the meaning of life – which way is Up?

Which way is up? Well, the answer to that depends on your view of the world! The ancients had a cosmology (universe / world view) that had a flat earth in the middle and heaven (the residence of the gods) as Up, somewhere beyond the stars. And the early Christians pretty much took on that view – they had no reason not to! It was, after all, the common understanding of science at the time.

So the gospel writers, when they record the ascension of Jesus into heaven, speak of him being taken up and a cloud hiding him from their sight.

But since the time when the gospels were written, our whole way of looking at and understanding the world and the universe has changed. We now know that no matter how far Up we go in among the stars and planets, we will never find a place called heaven that is the abode of the gods. That’s just not how it works.

I have always found that science fiction is a great place to start when trying to explain how God and the world work. Somehow the very nature of fiction that pushes every possible boundary is exactly the right medium for ways of expressing and understanding things which are at or beyond the boundaries of our understanding and experience.

I have the privilege of preaching this coming Sunday on Ascension, so I won’t focus on it today – but I will post my sermon online on our website and on my facebook page after Sunday, so if you want to read more, you can do so there.

But there is something connected with this that I will focus in on, and it is very much connected with the concept of a world-view.

In last week’s reading from the book of Acts, St Paul is in the Areopagus in Athens, where all the great philosophers and thinkers would gather to talk and chew over the great ideas of their day. Endless discussion and argument would take place, along with teaching schools of thought. Over the decades, it is where you would have found Socrates, Plato, Aristotle, and a host of other names which have influenced our thought to this very day.

The thing which St Paul picks out is the fact that the Greeks are indeed very religious. It mattered enormously to them. But rather than seeing God in everything, they saw gods everywhere. There was a god for every river and stream, a goddess of the harvest, gods that looked after each family (much like we might think of guardian angels), gods for each city, gods who looked after health and sickness – you name it, it had a deity associated with it. And this was in addition to the main twelve gods that they worshipped, such as Zeus, Athena, Apollo and Aphrodite.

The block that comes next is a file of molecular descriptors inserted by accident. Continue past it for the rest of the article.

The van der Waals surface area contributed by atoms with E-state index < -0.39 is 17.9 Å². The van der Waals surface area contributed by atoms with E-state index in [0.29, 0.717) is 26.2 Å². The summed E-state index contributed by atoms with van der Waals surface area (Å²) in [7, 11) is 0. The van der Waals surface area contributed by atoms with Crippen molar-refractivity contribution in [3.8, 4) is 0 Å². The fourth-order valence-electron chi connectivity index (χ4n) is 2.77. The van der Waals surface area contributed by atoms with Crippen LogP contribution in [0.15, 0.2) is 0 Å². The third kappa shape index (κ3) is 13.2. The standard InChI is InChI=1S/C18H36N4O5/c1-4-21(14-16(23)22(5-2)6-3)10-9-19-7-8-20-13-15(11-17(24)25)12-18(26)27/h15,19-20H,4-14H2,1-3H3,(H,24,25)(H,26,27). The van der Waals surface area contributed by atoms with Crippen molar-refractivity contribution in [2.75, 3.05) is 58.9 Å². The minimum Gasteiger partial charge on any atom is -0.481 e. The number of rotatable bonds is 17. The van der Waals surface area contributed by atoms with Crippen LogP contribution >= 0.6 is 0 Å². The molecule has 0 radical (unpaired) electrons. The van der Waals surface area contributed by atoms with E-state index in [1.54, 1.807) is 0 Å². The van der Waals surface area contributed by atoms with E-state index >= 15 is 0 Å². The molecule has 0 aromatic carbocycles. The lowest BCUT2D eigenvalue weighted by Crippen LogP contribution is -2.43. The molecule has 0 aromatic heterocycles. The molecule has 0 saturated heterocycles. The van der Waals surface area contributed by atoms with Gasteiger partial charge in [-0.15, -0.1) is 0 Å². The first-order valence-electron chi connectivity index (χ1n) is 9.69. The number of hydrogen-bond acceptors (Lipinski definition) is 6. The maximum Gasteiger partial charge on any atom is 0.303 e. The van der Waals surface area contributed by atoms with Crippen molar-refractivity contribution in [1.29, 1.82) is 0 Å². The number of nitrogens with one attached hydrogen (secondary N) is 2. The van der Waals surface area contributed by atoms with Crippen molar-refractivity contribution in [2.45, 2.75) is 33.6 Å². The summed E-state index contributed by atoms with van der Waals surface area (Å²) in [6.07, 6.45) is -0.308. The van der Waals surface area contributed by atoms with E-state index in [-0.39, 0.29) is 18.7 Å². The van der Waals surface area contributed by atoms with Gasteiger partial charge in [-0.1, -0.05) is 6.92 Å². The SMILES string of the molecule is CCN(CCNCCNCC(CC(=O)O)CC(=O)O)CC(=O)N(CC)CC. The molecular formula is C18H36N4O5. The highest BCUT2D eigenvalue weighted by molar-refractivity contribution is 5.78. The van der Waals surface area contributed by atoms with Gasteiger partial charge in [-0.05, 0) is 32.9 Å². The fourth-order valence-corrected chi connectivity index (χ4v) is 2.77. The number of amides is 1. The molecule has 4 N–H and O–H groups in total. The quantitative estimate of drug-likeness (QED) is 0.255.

But in and amongst all the very many altars that St Paul saw in Athens, there was one to the Unknown God. The Greeks realised that even with all their gods and all their knowledge, there was still something that remained beyond them. And because they were afraid of missing some deity out and thus incurring their wrath, they had this altar.

In this “cover all bases” approach, there seems to me a kind of seeking after perfection at the heart of their belief system. And certainly in their worship, any mistake of any kind in the ceremony meant you had to go back to the very beginning and start again!

The Hebraic faith seems to me to stand in stark contrast to this, because it is not about seeking perfection but rather about existing and finding joy (and God) in the midst of the mess and chaos and beauty of life. The coming of God as Jesus, to live as one of us, bears witness to this utter dedication to the joy and beauty of life and the world as we know and experience it. God does not stand at a distance, but rather chooses to get involved in the everyday dust of life.

And within the Hebrew and Christian faiths, God is not unknown. For this is the core of the Incarnation – the coming of God in Jesus to live as one of us, to live with us. We worship a God who knows and loves us, and who knows what it is to live and die as one of us.  

For the Greeks, this would be utterly incomprehensible in their religious cultural understanding of the world. To them, the gods were utterly removed from daily existence, living in a state of perpetual bliss in heaven. In contrast, for the Hebrews God might reside in heaven with his angels, but he was deeply concerned and interested in the doings of humans on earth; how we live and interact with each other and the plants and creatures. How you saw and understood God and the world and your place in it all was completely dependent on your world view – and on which culture you belonged to. Which brings me back to where we began – which way is Up??

In the end, for me the key to everything in this world lies in the unconditional and limitless love of God for all that exists. We are all climbing the same mountain, though we may use many paths; and the path we choose will depend on our culture, our background, and so many other factors. All that matters is that, whatever path we may be travelling, we help our fellow travellers that we meet along the journey, as we all make our way towards the great Divine Love and Light that embraces and holds us all.